Background: It is known that electrical signals can be affected by notch filtering. Objective: We sought to investigate the effect of 60-Hz notch filtering on local abnormal ventricular activities (LAVA) in patients undergoing ventricular tachycardia ablation. Methods: To ensure catheter stability, only patients undergoing ablation using Stereotaxis mapping catheters were enrolled. Catheter stability was judged by the display on the electroanatomic map and the morphology of the bipolar and unipolar electrograms of the ablation catheter. At sites recording stable LAVA, 60-Hz notch filtering was applied. The duration, amplitude, and morphology of LAVA were compared before and after filtering. The area under LAVA was used to analyze the amplitude of continuous LAVA. Results: A total of 110 LAVA potentials recorded from 13 patients were analyzed. Notch filtering significantly affected the LAVA morphology and reduced their amplitude (the sum of the absolute value of the largest positive and negative voltages before filtering: 0.267 mV [0.191–0.395 mV]; after filtering: 0.172 mV [0.112–0.266 mV]; P <.001). At least 2 high-frequency components were introduced into the LAVA by filtering at 33 sites. The area under continuous LAVA was reduced by 28% from 24.64 cm2 (16.20–33.45 cm2) to 17.53 cm2 (10.52–23.82 cm2) (P <.001). The duration of continuous LAVA was reduced by 12% from 79.2 ms (55.0–93.0 ms) to 69.5 ms (53.0–88.5 ms) (P <.001). Conclusion: Notch filtering can distort LAVA by reducing their amplitude, changing their morphology, and shortening their duration, leading to potential false positives and negatives. Mitigating the 60-Hz noise should focus on eliminating the source of noise, not applying notch filtering.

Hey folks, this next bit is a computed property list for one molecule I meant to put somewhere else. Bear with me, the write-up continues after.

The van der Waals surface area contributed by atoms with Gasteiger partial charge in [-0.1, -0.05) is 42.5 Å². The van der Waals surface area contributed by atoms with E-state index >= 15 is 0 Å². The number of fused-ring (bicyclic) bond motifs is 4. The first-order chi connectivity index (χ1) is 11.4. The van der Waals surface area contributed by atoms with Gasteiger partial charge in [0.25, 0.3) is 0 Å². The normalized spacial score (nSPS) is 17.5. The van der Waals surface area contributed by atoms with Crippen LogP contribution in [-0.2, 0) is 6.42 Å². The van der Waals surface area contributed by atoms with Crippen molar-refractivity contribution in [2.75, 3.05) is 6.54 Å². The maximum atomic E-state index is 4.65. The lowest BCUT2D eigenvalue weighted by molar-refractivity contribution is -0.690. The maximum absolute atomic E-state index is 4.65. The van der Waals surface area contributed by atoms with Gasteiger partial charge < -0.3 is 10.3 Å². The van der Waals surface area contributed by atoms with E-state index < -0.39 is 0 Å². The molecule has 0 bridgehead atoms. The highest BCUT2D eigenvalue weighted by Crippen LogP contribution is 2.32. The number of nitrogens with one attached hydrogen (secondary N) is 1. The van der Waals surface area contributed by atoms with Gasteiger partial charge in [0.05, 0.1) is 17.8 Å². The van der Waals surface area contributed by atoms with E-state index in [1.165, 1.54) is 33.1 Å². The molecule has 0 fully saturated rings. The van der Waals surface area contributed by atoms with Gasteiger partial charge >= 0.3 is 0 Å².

- Local abnormal ventricular activities
- Notch filter
- Ventricular tachycardia
ASJC Scopus subject areas
- Cardiology and Cardiovascular Medicine
- Physiology (medical)